ANALYSIS: Can we really keep kids safe?

Earlier this month, kids social network Habbo grabbed the headlines when Channel 4 reported on the sexual predators that allegedly stalk the site’s 265m users.

Within two minutes I was being asked ‘do you have a webcam?’, ‘can we chat on MSN or Skype?’,” said Channel 4 News producer Rachel Seifert.

I was also, within a couple of minutes, asked to strip, fully naked, and asked what would I do on a webcam.”

The outcry was predictable, but understandable.

Habbo did its best to lay people’s fears to rest. It detailed the protective measures that it uses, muted all public conversations and began its own investigations into user behaviour.

But it wasn’t enough to prevent further reports throughout the mainstream press, or GAME, WH Smith and Tesco from pulling the site’s prepaid content cards.

The incident raised several questions about child safety online. While Habbo is in essence a chat room, its game-like interface draws attention to our industry.

UKIE CEO Dr Jo Twist said: The games industry generally has a good track record in having measures in place to protect children.

We have PEGI, parental controls on all consoles and most online games have robust and rigorously enforced policies to reduce the risk of children accessing inappropriate content.

The Habbo case has shown very clearly how important it is to make sure your systems are checked and tested regularly.”


In his statement last week, Habbo CEO Paul LaFontaine said: We filter content and block inappropriate users. We also employ more than 225 moderators, tracking some 70m lines of conversation globally every day on a 24/7 basis.”

But the question this raises is not ‘why has Habbo failed to protect users?’ – instead we should be asking ‘what more can be done?’

A Disney spokesperson told MCV that it has gone beyond typical filters to protect users of its popular Club Penguin site.

The site’s Safe Chat only allows kids to use words that are on the approved ‘white list’ – a different approach to the usual ‘black list’ of banned words. Meanwhile, Ultimate Safe Chat gives users a set list of phrases and emotes that can be used, guaranteeing no unapproved messages.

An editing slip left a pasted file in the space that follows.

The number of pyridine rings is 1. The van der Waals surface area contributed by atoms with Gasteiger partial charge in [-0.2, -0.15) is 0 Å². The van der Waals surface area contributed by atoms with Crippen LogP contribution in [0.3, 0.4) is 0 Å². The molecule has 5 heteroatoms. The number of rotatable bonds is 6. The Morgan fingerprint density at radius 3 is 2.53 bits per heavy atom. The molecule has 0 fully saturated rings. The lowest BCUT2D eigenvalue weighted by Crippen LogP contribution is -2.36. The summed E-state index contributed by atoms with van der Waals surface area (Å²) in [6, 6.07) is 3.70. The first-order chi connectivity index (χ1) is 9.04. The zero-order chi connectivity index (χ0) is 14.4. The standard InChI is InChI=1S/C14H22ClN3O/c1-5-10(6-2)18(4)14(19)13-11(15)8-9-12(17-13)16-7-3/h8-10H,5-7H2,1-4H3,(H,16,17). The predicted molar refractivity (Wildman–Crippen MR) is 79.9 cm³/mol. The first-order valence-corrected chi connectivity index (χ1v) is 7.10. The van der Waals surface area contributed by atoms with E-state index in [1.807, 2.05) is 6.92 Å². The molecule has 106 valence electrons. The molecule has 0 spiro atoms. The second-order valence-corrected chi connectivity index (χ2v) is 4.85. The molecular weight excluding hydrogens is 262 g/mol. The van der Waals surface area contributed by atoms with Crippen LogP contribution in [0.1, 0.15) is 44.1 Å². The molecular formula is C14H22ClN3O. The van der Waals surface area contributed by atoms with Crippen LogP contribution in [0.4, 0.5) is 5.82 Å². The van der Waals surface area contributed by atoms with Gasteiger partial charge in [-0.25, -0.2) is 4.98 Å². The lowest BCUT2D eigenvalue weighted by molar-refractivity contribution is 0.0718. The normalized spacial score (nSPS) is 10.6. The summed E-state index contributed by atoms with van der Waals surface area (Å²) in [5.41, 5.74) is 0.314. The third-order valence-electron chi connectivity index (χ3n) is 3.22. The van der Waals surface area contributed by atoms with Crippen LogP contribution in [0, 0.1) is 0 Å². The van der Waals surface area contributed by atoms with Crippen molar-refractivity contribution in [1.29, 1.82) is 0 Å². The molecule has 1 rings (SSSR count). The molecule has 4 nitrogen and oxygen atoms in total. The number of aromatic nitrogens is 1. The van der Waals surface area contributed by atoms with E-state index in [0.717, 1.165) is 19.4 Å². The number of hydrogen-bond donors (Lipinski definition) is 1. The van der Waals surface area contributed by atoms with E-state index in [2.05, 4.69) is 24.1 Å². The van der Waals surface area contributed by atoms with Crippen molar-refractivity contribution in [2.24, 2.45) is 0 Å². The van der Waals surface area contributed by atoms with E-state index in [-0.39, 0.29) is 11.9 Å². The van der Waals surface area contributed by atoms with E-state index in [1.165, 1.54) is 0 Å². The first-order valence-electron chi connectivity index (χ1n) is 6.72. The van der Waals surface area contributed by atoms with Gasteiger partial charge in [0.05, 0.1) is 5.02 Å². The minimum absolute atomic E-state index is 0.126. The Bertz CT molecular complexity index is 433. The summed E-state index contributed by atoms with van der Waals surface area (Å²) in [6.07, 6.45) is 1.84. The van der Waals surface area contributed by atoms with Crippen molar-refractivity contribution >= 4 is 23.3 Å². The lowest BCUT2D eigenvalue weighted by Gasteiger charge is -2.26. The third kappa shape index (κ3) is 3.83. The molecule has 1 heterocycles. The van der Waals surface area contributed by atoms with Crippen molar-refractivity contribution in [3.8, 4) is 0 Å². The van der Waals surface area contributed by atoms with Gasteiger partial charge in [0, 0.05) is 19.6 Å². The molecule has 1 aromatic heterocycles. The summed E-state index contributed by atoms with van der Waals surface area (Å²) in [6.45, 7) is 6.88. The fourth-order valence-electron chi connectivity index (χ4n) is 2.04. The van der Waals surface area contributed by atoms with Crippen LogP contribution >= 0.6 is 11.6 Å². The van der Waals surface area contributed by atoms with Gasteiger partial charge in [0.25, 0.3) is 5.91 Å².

Even Nintendo has promised to moderate all messages sent through Wii U’s Miiverse service.

But Crisp Thinking – a company that develops monitoring and profiling software for the likes of Sony, Ubisoft, EA and Moshi Monsters – warns that no method of protection is completely watertight.

Filtering can still only go so far,” explained CEO Adam Hildreth. When users communicate, it is inevitable that things will always get through filters. In some of the most serious incidents involving online bullies and sex predators, so-called bad language isn’t used at all.

And the sheer number of messages means lots of issues will get missed and it’s just not possible for a company to hire thousands of moderators.”


Instead, the greatest tool in our arsenal is education. Parents need to be made aware of what their children do on these sites, and how they are protected.

One ace up the games industry’s sleeve is PEGI, which will be made legally enforceable next month and UKIE’s six-month campaign will teach consumers more.

It is vital that we as an industry help parents understand the social spaces their kids use,” said Twist.

In the meantime, it is up to publishers and social network owners to remain ever vigilant against those who would abuse the internet, without stifling the freedom and experiences it allows the games industry to offer consumers.

About MCV Staff

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